With a growing number of Americans suffering from strokes and other neurological disease, researchers at Purdue University are developing what they believe are better medical devices to help modulate a patient’s nervous system and assist with recovery.
Many doctors use implantable neurostimulation devices that deliver a low-voltage electrical stimulation. But a commonly used part—platinum microelectrodes—are prone to corrosion and can shorten the life of the implantable devices.
Now, a Purdue research team says it has found a way to protect the microelectrodes. Their solution is to add a layer of graphene—a flat sheet of carbon atoms arranged in a repeating hexagonal lattice.
Graphene can conduct electricity and is one of the strongest materials known to exist, or 200 times stronger than steel, while being lighter than paper.
“I know from my industry experience that the reliability of implantable devices is a critical issue for translating technology into clinics,” said Hyowon Lee, an assistant professor in Purdue’s College of Engineering and a researcher at the Birck Nanotechnology Center, who led the research team.
The team has shown the graphene layer to be an effective way to protect the metals from corrupting each other while also conducting electricity. Their research is published in the June 6 edition of 2D Materials.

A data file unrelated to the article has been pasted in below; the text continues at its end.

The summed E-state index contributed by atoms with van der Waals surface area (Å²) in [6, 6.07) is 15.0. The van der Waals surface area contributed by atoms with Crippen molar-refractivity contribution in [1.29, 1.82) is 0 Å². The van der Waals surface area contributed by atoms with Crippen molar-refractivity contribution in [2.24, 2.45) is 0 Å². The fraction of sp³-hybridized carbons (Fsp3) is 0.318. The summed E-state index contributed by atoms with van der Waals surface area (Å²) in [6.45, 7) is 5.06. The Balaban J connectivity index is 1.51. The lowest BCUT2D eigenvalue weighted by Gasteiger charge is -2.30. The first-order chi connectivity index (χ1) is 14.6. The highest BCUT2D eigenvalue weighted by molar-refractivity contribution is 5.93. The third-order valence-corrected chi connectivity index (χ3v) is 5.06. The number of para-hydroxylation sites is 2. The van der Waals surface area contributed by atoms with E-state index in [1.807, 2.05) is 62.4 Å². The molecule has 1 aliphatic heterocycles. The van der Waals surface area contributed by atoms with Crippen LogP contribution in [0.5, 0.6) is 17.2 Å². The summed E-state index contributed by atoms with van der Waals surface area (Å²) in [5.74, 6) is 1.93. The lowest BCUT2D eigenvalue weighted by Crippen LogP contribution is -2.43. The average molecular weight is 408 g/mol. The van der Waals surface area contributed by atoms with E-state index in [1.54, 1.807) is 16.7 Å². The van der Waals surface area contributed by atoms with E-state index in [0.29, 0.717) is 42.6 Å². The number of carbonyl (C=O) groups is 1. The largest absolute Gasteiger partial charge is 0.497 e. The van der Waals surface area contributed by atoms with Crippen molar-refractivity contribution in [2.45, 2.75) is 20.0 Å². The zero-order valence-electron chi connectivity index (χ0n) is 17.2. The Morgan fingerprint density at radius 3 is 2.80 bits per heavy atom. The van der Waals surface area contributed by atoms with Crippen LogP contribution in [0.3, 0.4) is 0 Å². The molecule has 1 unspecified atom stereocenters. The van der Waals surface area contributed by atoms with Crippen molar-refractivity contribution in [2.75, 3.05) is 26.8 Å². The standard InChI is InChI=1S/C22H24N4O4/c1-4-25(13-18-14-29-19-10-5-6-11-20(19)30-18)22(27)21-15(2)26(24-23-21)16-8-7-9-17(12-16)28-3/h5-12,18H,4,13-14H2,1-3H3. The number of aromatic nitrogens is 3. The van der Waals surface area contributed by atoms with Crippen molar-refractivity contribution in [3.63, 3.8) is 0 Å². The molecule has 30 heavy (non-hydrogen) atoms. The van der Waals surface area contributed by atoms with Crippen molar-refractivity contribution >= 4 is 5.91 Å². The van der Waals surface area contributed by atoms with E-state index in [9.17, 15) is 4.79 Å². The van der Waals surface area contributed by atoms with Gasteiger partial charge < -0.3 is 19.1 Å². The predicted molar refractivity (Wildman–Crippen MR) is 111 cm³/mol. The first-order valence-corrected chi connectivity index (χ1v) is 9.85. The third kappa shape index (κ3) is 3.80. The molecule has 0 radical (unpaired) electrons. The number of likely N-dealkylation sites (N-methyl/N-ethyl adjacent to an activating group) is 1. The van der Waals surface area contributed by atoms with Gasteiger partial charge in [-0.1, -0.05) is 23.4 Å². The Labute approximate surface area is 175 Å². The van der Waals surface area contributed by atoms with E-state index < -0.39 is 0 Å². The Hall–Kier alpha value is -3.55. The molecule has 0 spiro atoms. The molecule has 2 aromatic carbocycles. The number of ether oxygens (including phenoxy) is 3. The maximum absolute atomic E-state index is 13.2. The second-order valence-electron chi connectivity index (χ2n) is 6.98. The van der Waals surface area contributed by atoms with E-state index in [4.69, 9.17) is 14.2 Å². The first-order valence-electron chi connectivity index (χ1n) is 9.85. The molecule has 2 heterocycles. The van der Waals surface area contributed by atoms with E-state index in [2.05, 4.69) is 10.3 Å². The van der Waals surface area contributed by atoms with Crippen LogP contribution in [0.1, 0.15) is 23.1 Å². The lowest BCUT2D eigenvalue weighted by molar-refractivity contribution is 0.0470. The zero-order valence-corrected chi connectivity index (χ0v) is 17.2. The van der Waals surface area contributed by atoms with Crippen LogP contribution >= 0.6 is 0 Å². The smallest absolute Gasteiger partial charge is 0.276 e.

When coated with a layer of graphene, the platinum dissolution on the electrodes was reduced by 97 percent “while they retained the superior charge transfer characteristics,” according to the journal article.
Lee said he thinks that tiny electrodes are going to play a key role in the future with more demand for precise and targeted neurostimulation therapy.
“We think neurosurgeons, neurologists and other scientists in the neuro-engineering field will be able to use this electrode technology to better help patients with implantable devices for restoring eyesight, movement and other lost functionalities,” he said.
Stroke is the fifth-leading cause of death in the U.S., and Alzheimer’s disease is sixth.
According to the International Neuromodulation Society, stroke affects about 750,000 people a year, and about half of them will suffer long-term motor impairments severe enough to require the help of others for daily activities. An implantable device is often used to stimulate either the surface of the brain, just beneath the skull, or inside the brain, to influence the patient’s neural circuits.
Lee and his team are working with the Purdue Research Foundation on patenting and licensing the technology, and are looking for partners interested in licensing it.